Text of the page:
As Shares Pull Back, It’s Time to Sell Vroom

Have we reached the top with Vroom (NASDAQ:VRM) and Vroom stock? It’s possible. Granted, despite a disappointing earnings release last month, shares managed to rally higher going into September, thanks to the overall market “melt-up.” But, this recent move higher may be the last hurrah for this “too hot to touch” automotive e-commerce play.

Vroom stock
Source: Lori Butcher /

How so? Namely, the fundamentals that helped drive the stock higher since its IPO (back in June) could be changing. Sure, we are still living in the new normal. Social distancing measures are still helping to drive retail sales from in-person to online.

But, novel coroanvirus tailwinds may be starting to have less of a positive effect. Between rising prices for used cars, and a pivot to sales of lower-cost used cars, it’s clear the growth potential of Vroom stock may be more than priced into shares.

In short, it may be high time to cash out. If you bought in shortly after the company went public, you’ve seen tremendous gains on your investment. Yet, the easy money’s already been made. A bird in one hand is worth two in the bush, as they say.

And, for those who haven’t dived in yet? Avoid for now. There may be a better opportunity in this growth story down the road, once shares retreat further.

Pandemic Tailwinds Peaking for Vroom Stock?

As our own Matt McCall wrote last last month, it doesn’t make sense why this stock continued to rally after its brutal earnings release. Yes, the company’s e-commerce sales rose 74% from the prior year’s quarter. And losses for the quarter (34 cents per share) readily beat Wall Street’s expectations.

But, the horrendous guidance may mean the growth train is going off the rails. With Vroom estimating third quarter sales between $268 million and $290 million (well below analyst’s numbers), tailwinds courtesy of the pandemic may be fast coming to an end.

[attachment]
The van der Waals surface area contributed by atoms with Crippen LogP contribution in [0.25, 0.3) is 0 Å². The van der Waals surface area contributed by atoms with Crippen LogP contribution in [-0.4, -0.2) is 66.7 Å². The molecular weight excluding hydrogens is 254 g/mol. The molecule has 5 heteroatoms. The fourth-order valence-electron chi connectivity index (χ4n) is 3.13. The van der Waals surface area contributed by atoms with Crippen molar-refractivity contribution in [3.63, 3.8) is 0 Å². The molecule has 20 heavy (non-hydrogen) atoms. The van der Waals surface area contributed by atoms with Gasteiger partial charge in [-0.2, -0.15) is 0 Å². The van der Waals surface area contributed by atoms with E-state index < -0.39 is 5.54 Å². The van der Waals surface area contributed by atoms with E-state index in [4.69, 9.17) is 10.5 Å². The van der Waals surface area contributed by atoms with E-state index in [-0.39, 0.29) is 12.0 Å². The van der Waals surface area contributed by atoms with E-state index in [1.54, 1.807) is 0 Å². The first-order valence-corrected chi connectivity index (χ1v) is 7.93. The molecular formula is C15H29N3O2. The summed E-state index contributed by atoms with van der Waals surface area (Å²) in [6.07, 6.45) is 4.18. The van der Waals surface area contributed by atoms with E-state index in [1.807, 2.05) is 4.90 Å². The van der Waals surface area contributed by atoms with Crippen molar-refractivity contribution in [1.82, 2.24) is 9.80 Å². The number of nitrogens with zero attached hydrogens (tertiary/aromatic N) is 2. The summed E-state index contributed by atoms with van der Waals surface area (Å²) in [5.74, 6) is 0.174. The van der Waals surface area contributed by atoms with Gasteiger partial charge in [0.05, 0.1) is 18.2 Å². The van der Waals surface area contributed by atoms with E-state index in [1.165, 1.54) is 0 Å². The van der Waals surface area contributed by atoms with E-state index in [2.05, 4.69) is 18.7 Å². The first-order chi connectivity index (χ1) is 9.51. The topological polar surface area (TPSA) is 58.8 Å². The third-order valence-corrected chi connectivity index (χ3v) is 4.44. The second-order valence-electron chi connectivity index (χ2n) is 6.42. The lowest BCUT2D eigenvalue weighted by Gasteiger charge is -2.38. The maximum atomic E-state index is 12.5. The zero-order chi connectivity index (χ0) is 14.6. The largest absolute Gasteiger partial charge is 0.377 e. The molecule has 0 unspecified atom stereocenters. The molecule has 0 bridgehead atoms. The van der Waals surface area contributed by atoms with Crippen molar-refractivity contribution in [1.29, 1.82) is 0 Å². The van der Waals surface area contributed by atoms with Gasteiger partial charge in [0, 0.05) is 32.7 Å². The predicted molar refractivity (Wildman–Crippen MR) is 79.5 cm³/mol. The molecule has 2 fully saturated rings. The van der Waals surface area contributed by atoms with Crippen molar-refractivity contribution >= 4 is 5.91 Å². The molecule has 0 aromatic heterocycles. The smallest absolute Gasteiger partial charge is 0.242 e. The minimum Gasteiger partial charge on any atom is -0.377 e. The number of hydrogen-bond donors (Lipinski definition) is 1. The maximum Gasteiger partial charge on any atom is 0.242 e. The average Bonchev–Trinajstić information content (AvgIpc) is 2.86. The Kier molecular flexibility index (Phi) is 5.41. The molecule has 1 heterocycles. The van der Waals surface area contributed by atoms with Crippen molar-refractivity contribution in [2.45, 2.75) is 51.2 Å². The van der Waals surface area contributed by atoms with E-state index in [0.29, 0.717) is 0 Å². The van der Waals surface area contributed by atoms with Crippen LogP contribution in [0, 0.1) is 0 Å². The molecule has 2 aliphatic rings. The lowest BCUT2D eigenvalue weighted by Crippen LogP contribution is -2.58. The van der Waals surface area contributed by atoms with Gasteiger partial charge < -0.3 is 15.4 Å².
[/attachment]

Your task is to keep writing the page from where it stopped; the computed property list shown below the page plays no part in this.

One factor in the projected sales declines is the shift in demand to lower-priced vehicle sales. This will not only impact sales numbers, but gross margins as well.

To top it all off, the pandemic tailwinds are turning into a bit of a headwind for the used car industry at-large. With a shortage of inventory, dealers are clamoring to build up their supply of used cars. And, as InvestorPlace’s Josh Enomoto noted Aug 21, the situation may be worse for Vroom stock.

Why? Looking to minimize risk as the pandemic first took hold, the company reduced its inventory, at exactly the wrong time. Instead of prudently de-risking ahead of a downturn, the company wound up missing the boat, as the pandemic unexpectedly turned into boom times for used car sales.

The result? Either Vroom is going to spend more to replenish its inventory, impacting Q3 gross margins. Or, unwilling to pony up for supply, the company decides not to fully replenish inventory, affect top line numbers for the quarter.

Either way you cut it, there’s a good chance investors will be disappointed yet again.

What About the Long Game?

Granted, some may not be that concerned with these near-term hiccups for Vroom stock. Investing for the long haul, they are wagering that e-commerce car dealers, such as this company, and its rival, Carvana (NYSE:CVNA), will continue to disrupt the “old school” car dealership space.

I understand this take. There’s plenty of reason why, over time, car sales will shift from in-person to online. Between Millennials and Gen Z preferring a virtual interface to “IRL” transactions, as well as the many headaches and frustrations that come from haggling with used car dealers, I agree this is an industry ripe for technological disruption.

On the other hand, why make this play now, while shares trade near all-time highs? It’s going to take years for e-commerce car sellers to scale into profitable enterprises. Analysts like William Blair’s Sharon Zackifa don’t see the company reaching full-year profitability until 2022.

In other words, there’s plenty of time to enter a position. If and when markets make another correction, chances are Vroom stock heads lower as well. And, at lower prices, the risk/return proposition in name is much more in your favor.

If You Own It, It’s Time to Cash Out

Investors who ignored the skeptics (such as myself), and dived into this stay-at-home economy play, have won big in the past few months. Even with the terrible guidance released last month, shares are just a few dollars below their all-time highs.

Yet, things may be starting to top out. If you bought Vroom stock at lower prices, it’s time to cash out. Otherwise, sit things out for now.

On the date of publication, Thomas Niel did not have (either directly or indirectly) any positions in any of the securities mentioned in this article.

Thomas Niel, contributor to InvestorPlace, has written single stock analysis since 2016.

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